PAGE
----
Serbian President Aleksandar Vucic on Tuesday described the murder of Oliver Ivanovic as an act of terrorism.
And Serbia will treat that act accordingly, Vucic told reporters in Belgrade after an extraordinary session of the Council for National Security, convened in the wake of the killing of the Serb politician in the town of Kosovska Mitrovica, in northern Kosovo.
The president also offered condolences to Ivanovic’s family, on his own behalf and that of the state and the government.
“This is a terrorist act as far as the state of Serbia is concerned, and our stance toward that act will be in line with that,” Vucic said.
“The perpetrators of this act will be caught, and if they don’t do it – we will,” added Vucic.
He said that the Council decided to send a letter to EU and UN missions in Kosovo, EULEX and UNMIK, with the request for the state organs of the Republic of Serbia to participate in the investigation in the territory of Kosovo and Metohija.
“Because we are convinced that would also mean discovering the truth about the murder of Oliver Ivanovic. We’ll find the killer or the killers. I am not authorized at the moment to speak about what we have learned. I will not speculate, but there are interesting details that point to the possible perpetrators,” Vucic said.
“A man who was a parent, a husband, has been killed and who certainly wasn’t someone who called for a conflict between Serbs and Albanians,” the president continued, speaking about Ivanovic. “Whoever carried it out – a Serb, an Albanian, a foreigner, carried out an attack on the Ivanovic family, on the Serbs in Kosovo, in the north of Kosovo, on the Serbs as a whole.”
“The person who killed him is not a Serb, even if they had a Serb name, because they did everything against Serbia,” Vucic said, and added that the car believed to have been used by the killers was left near the neighborhood of Brdjani on purpose, “in order to say that the killers went one way or another.”
If the question were asked about whom the murder of Serbs suits, “it will be clear to everyone,” Vucic continued, and added that he did not wish to address speculations, but that the killers “left certain traces.”
A Serbian delegation that was in Brussels for a new round of technical negotiations with Pristina left the talks after the news of Ivanovic’s killing reached them.
Vucic said this was done because it was pointless to talk while there are daily threats, and told Kosovo Assembly President Kadri Veseli, whom he referred to as “the master in Kosovo,” that he would not succeed in reaching the town of Nis, as he has threatened to do.
“We understood these threats, we understood them well, as well as the silence of those who should have reacted the same second,” Vucic said.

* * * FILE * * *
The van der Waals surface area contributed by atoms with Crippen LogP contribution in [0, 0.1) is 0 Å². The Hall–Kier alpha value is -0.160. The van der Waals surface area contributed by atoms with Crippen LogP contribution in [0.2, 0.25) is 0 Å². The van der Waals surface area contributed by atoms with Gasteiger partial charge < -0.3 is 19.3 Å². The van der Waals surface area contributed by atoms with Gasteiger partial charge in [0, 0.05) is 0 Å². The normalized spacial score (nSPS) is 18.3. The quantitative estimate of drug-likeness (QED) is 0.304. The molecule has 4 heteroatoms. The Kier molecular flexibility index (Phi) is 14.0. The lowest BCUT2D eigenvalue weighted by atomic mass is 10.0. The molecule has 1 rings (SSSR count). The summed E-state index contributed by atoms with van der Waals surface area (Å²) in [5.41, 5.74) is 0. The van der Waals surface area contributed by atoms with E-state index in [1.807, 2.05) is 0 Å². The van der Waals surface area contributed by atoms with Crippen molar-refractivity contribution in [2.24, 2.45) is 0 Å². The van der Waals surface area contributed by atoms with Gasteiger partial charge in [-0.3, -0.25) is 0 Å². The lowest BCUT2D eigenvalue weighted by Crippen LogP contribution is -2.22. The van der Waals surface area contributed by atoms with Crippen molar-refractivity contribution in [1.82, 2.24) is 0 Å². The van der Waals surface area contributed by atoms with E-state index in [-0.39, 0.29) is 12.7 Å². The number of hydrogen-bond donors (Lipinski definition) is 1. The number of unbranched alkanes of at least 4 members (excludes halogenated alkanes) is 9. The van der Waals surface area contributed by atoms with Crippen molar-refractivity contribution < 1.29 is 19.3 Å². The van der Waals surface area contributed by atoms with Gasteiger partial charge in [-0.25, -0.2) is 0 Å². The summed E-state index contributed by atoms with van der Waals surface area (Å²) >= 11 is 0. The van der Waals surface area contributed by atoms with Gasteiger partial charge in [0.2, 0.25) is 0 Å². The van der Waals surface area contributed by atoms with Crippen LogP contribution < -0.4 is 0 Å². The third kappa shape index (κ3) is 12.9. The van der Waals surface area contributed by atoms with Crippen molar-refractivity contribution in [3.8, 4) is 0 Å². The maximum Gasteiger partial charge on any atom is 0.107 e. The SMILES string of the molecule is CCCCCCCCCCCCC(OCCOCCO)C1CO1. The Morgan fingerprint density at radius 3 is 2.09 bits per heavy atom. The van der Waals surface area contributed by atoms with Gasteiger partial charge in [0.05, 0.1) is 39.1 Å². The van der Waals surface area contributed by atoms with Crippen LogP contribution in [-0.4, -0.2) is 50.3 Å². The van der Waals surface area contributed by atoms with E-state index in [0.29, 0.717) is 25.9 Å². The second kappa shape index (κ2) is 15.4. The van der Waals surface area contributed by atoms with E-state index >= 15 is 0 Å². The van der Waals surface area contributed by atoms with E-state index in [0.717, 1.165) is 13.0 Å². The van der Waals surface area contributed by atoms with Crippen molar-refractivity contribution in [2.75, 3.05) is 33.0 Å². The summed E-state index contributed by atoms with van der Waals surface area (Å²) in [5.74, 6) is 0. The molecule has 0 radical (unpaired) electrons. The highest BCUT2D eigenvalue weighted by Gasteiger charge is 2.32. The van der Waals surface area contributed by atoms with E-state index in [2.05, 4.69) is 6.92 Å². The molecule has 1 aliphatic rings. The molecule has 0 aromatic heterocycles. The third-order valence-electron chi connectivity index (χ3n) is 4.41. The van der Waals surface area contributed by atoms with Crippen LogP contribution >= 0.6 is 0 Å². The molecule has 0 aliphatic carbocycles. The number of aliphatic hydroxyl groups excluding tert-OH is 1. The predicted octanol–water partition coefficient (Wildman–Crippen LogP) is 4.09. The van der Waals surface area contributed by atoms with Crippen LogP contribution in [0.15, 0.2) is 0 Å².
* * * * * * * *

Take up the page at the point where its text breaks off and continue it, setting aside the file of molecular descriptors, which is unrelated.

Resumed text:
The president said Veseli should “forget about reaching Nis with an army” – but was welcome to visit the town as a tourist.
Tanjug reported earlier in the day that Vucic spoke about the murder of Oliver Ivanovic on the phone with EU foreign policy and security chief Federica Mogherini.
“I want to point out to this fact – one country participating in KFOR has the idea to stop the simultaneous control of the administrative line (between Kosovo and central Serbia). I also have official evidence that they are increasingly frequently taking Kosovo forces along for controls,” Vucic said.
This is a warning, continued the president, against trying to, besides causing tensions, use that to introduce the Kosovo Security Forces, that is, the army of Kosovo, and finally grab the Serb property in northern Kosovo.
“They should know that we read well what they are doing. According to them, it is enough to find a certain percentage of Serbs who would work in the Kosovo Security Forces… that’s why they go around blackmailing, coercing…,” said Vucic.
According to him, some Albanian media in Kosovo are saying the same thing as some (opposition) Serbian politicians – that Serbia is behind Ivanovic’s murder, with the goal of taking control of northern Kosovo. But the president said the true intention of those saying that is “for the Albanian boot to come to the north, and that is the only meaning behind what they are doing, and it is all they want.”
“Those who say they care about Ivanovic – they care terribly. They were prosecuting him horribly, like the worst criminal, for four years… once all this is over ask his family how much they helped him. To all those who say that this government is killing its political opponents, I can only say, you miserable people,” Vucic said.
Kosovo, he said, is governed by Albanians and foreigners, and now they should say who the killer is. “If you won’t, then we will,” he said.
“Then we’ll wonder how come they didn’t find the killer, yet we did. Who was hiding whom, and who was protecting whom,” concluded Vucic.